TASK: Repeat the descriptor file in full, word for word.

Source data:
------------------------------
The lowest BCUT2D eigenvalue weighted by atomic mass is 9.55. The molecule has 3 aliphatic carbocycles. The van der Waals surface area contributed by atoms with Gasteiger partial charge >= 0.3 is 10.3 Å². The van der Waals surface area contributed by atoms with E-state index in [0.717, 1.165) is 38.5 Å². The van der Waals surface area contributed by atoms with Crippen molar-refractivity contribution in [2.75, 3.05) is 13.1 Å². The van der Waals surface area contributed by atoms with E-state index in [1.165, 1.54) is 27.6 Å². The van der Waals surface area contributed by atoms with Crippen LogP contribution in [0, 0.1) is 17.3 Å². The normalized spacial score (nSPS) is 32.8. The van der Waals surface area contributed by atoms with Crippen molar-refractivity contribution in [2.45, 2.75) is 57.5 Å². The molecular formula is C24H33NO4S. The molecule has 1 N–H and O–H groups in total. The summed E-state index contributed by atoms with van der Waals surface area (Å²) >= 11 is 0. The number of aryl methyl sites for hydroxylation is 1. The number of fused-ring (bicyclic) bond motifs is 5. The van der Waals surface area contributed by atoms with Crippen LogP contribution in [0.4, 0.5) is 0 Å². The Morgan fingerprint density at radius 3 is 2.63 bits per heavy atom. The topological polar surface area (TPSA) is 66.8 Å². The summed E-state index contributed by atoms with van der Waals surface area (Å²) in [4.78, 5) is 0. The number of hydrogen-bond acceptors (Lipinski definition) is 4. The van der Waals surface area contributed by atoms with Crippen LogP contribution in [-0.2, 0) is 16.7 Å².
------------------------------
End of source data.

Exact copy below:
The lowest BCUT2D eigenvalue weighted by atomic mass is 9.55. The molecule has 3 aliphatic carbocycles. The van der Waals surface area contributed by atoms with Gasteiger partial charge >= 0.3 is 10.3 Å². The van der Waals surface area contributed by atoms with E-state index in [0.717, 1.165) is 38.5 Å². The van der Waals surface area contributed by atoms with Crippen molar-refractivity contribution in [2.75, 3.05) is 13.1 Å². The van der Waals surface area contributed by atoms with E-state index in [1.165, 1.54) is 27.6 Å². The van der Waals surface area contributed by atoms with Crippen LogP contribution in [0, 0.1) is 17.3 Å². The normalized spacial score (nSPS) is 32.8. The van der Waals surface area contributed by atoms with Crippen molar-refractivity contribution in [2.45, 2.75) is 57.5 Å². The molecular formula is C24H33NO4S. The molecule has 1 N–H and O–H groups in total. The summed E-state index contributed by atoms with van der Waals surface area (Å²) >= 11 is 0. The number of aryl methyl sites for hydroxylation is 1. The number of fused-ring (bicyclic) bond motifs is 5. The van der Waals surface area contributed by atoms with Crippen LogP contribution in [0.4, 0.5) is 0 Å². The Morgan fingerprint density at radius 3 is 2.63 bits per heavy atom. The topological polar surface area (TPSA) is 66.8 Å². The summed E-state index contributed by atoms with van der Waals surface area (Å²) in [4.78, 5) is 0. The number of hydrogen-bond acceptors (Lipinski definition) is 4. The van der Waals surface area contributed by atoms with Crippen LogP contribution in [-0.2, 0) is 16.7 Å².